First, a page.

If you are considering DMM services for your elderly relative, be especially careful when choosing the right individual or program. A trustworthy, competent daily money manager can be a godsend. But an incompetent or less than honest one can spell disaster.
Keep in mind that neither federal nor state governments regulate the DMM industry, so there is little oversight of these services. And don't let your guard down just because an agency is a nonprofit. Agencies can lie about nonprofit status or engage in underhanded methods of funneling fees into a for-profit company.
All this means that you must do your homework before settling on a DMM program. Here's how.
The best way to start your search is through referrals.
- Family and friends. Often, the best way to get referrals is from trusted family members and friends who have had a good experience with a particular DMM program.
- AARP Money Management Program. Low-income seniors may qualify for the services of this program. The AARP Money Management Program website, at www.aarpmmp.org, also provides referrals to DMM agencies in twelve states.
- American Association of Daily Money Managers (AADMM). This organization provides referrals to DMMs in your area, although it doesn't vouch for the competence of these organizations. The AADMM also has a new DMM certification program. To get certified, DMMs must perform 1,500 hours of DMM services and pass a written test. (For more information, visit the AADMM's website at www.aadmm.com.)
- Local elder assistance agencies. Nonprofit and government agencies that assist elders may be able to provide referrals to reputable DMM programs. To find elder assistance agencies in your area, contact your local Area Agency on Aging (AAA). (You can find your local AAA by visiting the federal government's Eldercare Locator at www.eldercare.gov.)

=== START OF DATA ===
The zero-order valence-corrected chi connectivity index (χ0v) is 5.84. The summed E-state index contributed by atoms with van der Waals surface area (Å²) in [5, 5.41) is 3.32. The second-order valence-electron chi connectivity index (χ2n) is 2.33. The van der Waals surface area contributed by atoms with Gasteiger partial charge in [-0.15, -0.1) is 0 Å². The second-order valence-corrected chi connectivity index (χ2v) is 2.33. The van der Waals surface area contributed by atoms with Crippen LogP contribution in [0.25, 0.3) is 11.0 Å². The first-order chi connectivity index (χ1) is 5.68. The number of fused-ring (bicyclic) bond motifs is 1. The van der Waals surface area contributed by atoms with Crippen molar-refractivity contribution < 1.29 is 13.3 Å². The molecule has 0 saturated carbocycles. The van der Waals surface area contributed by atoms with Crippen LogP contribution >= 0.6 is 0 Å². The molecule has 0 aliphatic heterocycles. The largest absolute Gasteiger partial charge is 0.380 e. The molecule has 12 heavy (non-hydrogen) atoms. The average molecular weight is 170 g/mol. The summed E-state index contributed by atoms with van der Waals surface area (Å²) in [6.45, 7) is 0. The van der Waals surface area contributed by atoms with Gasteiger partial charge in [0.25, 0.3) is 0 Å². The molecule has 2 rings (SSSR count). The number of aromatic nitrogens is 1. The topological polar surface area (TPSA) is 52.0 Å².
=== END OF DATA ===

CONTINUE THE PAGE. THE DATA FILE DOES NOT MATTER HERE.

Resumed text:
Interview Several Programs
Once you have obtained several solid referrals for DMM programs, interview them all. Ask lots of questions about the services they provide, fees, training and supervision of managers, and insurance coverage. (For a list of questions to ask any DMM program, visit the AADMM's website at www.aadmm.com and click "Questions to Ask.")
Check for Insurance Coverage and Bonds
Find out what type of insurance coverage the program has and whether it is bonded. (Being bonded means that a bonding company has secured money that is available to you if you file a claim against the DMM.) This will give you an idea of what kind of protection you have if something goes wrong.
Ask for several references from each DMM program that you are considering. Contact the references and ask lots of questions.
Precautions When Using a DMM
Your vigilance should not end once you've screened and selected a DMM program. Avoid problems and identify fraud early on by doing the following:
- Limit funds in checking accounts. If the DMM will be paying bills for your older relative, give the manager access to one checking account only, and then limit the funds in the account. That way, if the DMM empties the account, your loved one won't lose their entire nest egg.
- Have your elder relative sign all checks. Some eldercare experts advise that DMMs prepare checks for their elder clients, but that the client sign all checks, if physically possible.
- Give banks the heads up. Ask your elder relative's bank to keep an eye out for forgeries.
- Review statements. A trusted adult should get copies of all bank statements and financial records and periodically review them. If the DMM will not provide you with full access to financial records, then terminate services and find another DMM.
For help managing the care of your older relative, you may find it helpful to consult the following Nolo resources: Long-Term Care by Joseph L. Matthews (Nolo), and Social Security, Medicare, and Government Pensions, by Joseph L. Matthews and Dorothy Matthews Berman (Nolo).
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